Thursday, June 6, 2013

June is HHT Awareness Month

Hereditary Hemorrhagic Telangiectasia (HHT) is a genetic disorder that causes abnormalities of blood vessels, usually resulting in excessive bleeding (known as hemorrhaging). In order to understand HHT, you must first understand the way blood is pumped to and from the heart. Blood vessels are hollow structures that transport blood throughout the body.
There are two types of blood vessels: arteries and veins. Arteries carry blood under high pressure away from the heart to all other areas of the body. Blood then passes through capillaries, where oxygen, nutrients and waste products can be exchanged. Veins carry blood that should be under low pressure back to the heart. An artery does not usually connect directly to a vein.
A person with HHT has a tendency to form blood vessels that lack capillaries between the arteries and veins, meaning that arterial blood under high pressure flows directly into a vein without first going through the very small capillaries. The site of this abnormal connection tends to be fragile and can rupture and result in bleeding.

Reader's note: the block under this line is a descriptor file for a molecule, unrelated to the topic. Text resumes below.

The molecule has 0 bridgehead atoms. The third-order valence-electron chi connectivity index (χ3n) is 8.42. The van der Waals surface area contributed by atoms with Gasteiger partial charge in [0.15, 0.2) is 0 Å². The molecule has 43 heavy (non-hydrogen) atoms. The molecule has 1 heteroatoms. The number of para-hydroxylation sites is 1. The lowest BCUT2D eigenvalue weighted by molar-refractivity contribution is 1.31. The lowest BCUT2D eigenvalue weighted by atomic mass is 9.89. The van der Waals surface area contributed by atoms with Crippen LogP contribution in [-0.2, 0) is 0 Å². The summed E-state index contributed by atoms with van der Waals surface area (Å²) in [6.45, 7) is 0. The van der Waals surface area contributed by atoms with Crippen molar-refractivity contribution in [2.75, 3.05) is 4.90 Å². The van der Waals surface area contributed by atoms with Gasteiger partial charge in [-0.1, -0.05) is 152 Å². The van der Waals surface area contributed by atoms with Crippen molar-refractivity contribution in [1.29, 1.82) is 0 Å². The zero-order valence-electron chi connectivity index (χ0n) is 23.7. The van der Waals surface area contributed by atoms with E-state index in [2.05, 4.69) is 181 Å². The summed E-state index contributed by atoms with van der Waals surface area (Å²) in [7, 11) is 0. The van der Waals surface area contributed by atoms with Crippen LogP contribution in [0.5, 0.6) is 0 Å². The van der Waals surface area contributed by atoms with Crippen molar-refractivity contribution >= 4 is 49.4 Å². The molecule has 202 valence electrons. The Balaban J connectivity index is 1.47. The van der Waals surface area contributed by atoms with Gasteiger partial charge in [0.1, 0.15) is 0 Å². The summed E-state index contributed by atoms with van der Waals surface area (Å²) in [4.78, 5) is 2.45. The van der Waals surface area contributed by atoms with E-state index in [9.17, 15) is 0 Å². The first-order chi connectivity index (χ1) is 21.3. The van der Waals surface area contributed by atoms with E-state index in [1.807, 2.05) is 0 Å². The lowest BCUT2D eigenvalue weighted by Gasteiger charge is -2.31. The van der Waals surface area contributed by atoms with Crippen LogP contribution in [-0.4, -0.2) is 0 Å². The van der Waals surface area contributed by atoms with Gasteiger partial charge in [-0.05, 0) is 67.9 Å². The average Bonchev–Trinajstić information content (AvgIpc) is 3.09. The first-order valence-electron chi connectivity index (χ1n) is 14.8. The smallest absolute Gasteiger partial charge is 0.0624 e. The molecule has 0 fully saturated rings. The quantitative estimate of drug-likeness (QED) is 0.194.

This type of abnormal blood vessel is called a telangiectasia if it involves small blood vessels. It is called an arteriovenous malformation (AVM) if it involves large blood vessels. Telangiectases usually occur on the surface of the body, such as the skin and the mucous membranes that line the nose and the gastrointestinal tract. AVMs are found in the lungs, liver and central nervous system. Read more...

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